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New rules bolster class actions in NSW

New rules bolster class actions in NSW

Moira Saville, King & Wood Mallesons

The ability of lawyers in NSW to charge an uplift of up to 25 per cent of fees on cases that are run on a ‘no win, no fee’ basis has resulted in the number of class actions rising in the state.

King & Wood Mallesons’ fifth annual class actions report, The Review: Class Actions in Australia 2015/16, revealed that at least 35 new class actions were filed in Australia in FY16, following a record high of 40 new class actions filed in FY15.

The report, which is co-authored by King & Wood Mallesons partners Moira Saville (pictured left) and Peta Stevenson (pictured right), revealed that of the 35 actions, 29 were filed in NSW, five in Victoria and one in Queensland.

The percentage of all cases that were filed in NSW rose dramatically from 58 per cent in FY15 to 83 per cent in FY16, which may be partly attributed to a change of rules surrounding uplift fees.

Since 1 July 2015, it has been possible for lawyers in NSW to charge an uplift of up to 25 per cent of fees where cases are run on a conditional or ‘no win no fee’ basis and are successful.

This was previously prohibited in New South Wales, while being allowed in other states such as Victoria.

“While we do not know if these 29 matters have a conditional fee arrangement, one can speculate that the ability to charge an uplift may be attracting a greater proportion of class actions to New South Wales as a jurisdiction,” Ms Saville said.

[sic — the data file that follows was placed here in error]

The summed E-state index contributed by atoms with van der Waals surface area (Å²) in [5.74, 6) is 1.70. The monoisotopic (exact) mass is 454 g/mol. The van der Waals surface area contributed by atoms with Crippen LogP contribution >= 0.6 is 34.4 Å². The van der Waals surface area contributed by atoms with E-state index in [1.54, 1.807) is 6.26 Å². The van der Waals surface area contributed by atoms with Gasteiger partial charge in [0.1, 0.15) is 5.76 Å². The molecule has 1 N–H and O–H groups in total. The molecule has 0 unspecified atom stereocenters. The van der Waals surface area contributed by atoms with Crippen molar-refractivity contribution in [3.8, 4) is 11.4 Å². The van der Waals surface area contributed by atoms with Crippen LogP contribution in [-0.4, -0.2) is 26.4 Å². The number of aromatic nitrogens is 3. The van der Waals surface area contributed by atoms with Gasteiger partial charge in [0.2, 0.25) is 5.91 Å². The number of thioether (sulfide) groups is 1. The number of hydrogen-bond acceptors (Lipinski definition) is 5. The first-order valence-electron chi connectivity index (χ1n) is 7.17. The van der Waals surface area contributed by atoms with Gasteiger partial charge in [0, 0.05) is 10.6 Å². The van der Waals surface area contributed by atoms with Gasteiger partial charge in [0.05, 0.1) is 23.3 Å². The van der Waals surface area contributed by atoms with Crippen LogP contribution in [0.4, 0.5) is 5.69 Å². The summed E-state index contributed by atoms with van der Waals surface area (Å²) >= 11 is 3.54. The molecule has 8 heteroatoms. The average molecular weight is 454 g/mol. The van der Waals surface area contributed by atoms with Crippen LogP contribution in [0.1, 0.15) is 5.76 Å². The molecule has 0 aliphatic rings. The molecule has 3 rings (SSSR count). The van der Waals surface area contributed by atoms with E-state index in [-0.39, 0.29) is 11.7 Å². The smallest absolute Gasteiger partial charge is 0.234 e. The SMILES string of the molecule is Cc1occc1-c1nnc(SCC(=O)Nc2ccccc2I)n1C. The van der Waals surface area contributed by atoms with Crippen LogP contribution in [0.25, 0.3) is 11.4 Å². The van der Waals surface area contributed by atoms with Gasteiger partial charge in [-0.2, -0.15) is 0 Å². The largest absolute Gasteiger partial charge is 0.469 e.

The report also suggests that the ability to charge an uplift provides an alternate funding model to third- party litigation funding.

“When used in combination with a product such as after the event insurance, this model of financing proceedings could make it viable to bring actions that a litigation funder might not be interested in,” the report said.

This suggestion is supported by the statistics in relation to litigation funding across the country.

While 100 per cent and 60 per cent of cases filed in Queensland and Victoria respectively were supported by litigation funders, just 38 per cent of cases filed in New South Wales received third-party funding.

“Of the 29 class actions filed in NSW in 2015-16, we are aware of only 12 being supported by litigation funding at filing. This could indicate a trend towards the use of an uplift in New South Wales cases,” the report said.

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